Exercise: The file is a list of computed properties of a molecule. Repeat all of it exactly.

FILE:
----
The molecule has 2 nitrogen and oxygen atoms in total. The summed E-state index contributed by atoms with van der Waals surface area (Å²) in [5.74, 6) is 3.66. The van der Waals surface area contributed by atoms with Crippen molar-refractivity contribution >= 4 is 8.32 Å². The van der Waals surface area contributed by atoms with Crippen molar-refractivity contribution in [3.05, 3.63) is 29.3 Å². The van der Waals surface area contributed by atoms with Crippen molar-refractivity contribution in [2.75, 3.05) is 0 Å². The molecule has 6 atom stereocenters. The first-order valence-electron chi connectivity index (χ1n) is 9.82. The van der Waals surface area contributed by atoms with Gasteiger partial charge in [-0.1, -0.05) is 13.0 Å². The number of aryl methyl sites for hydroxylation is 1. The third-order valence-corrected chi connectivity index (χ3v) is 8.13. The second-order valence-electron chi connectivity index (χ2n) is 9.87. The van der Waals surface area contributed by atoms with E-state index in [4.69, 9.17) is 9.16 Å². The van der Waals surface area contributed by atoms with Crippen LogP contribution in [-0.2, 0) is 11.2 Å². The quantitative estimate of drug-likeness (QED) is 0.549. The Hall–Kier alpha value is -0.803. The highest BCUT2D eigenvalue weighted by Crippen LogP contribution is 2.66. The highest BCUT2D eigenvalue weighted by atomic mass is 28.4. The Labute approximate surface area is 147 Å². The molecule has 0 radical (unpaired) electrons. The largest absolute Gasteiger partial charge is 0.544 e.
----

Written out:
The molecule has 2 nitrogen and oxygen atoms in total. The summed E-state index contributed by atoms with van der Waals surface area (Å²) in [5.74, 6) is 3.66. The van der Waals surface area contributed by atoms with Crippen molar-refractivity contribution >= 4 is 8.32 Å². The van der Waals surface area contributed by atoms with Crippen molar-refractivity contribution in [3.05, 3.63) is 29.3 Å². The van der Waals surface area contributed by atoms with Crippen molar-refractivity contribution in [2.75, 3.05) is 0 Å². The molecule has 6 atom stereocenters. The first-order valence-electron chi connectivity index (χ1n) is 9.82. The van der Waals surface area contributed by atoms with Gasteiger partial charge in [-0.1, -0.05) is 13.0 Å². The number of aryl methyl sites for hydroxylation is 1. The third-order valence-corrected chi connectivity index (χ3v) is 8.13. The second-order valence-electron chi connectivity index (χ2n) is 9.87. The van der Waals surface area contributed by atoms with E-state index in [4.69, 9.17) is 9.16 Å². The van der Waals surface area contributed by atoms with Crippen LogP contribution in [-0.2, 0) is 11.2 Å². The quantitative estimate of drug-likeness (QED) is 0.549. The Hall–Kier alpha value is -0.803. The highest BCUT2D eigenvalue weighted by Crippen LogP contribution is 2.66. The highest BCUT2D eigenvalue weighted by atomic mass is 28.4. The Labute approximate surface area is 147 Å². The molecule has 0 radical (unpaired) electrons. The largest absolute Gasteiger partial charge is 0.544 e.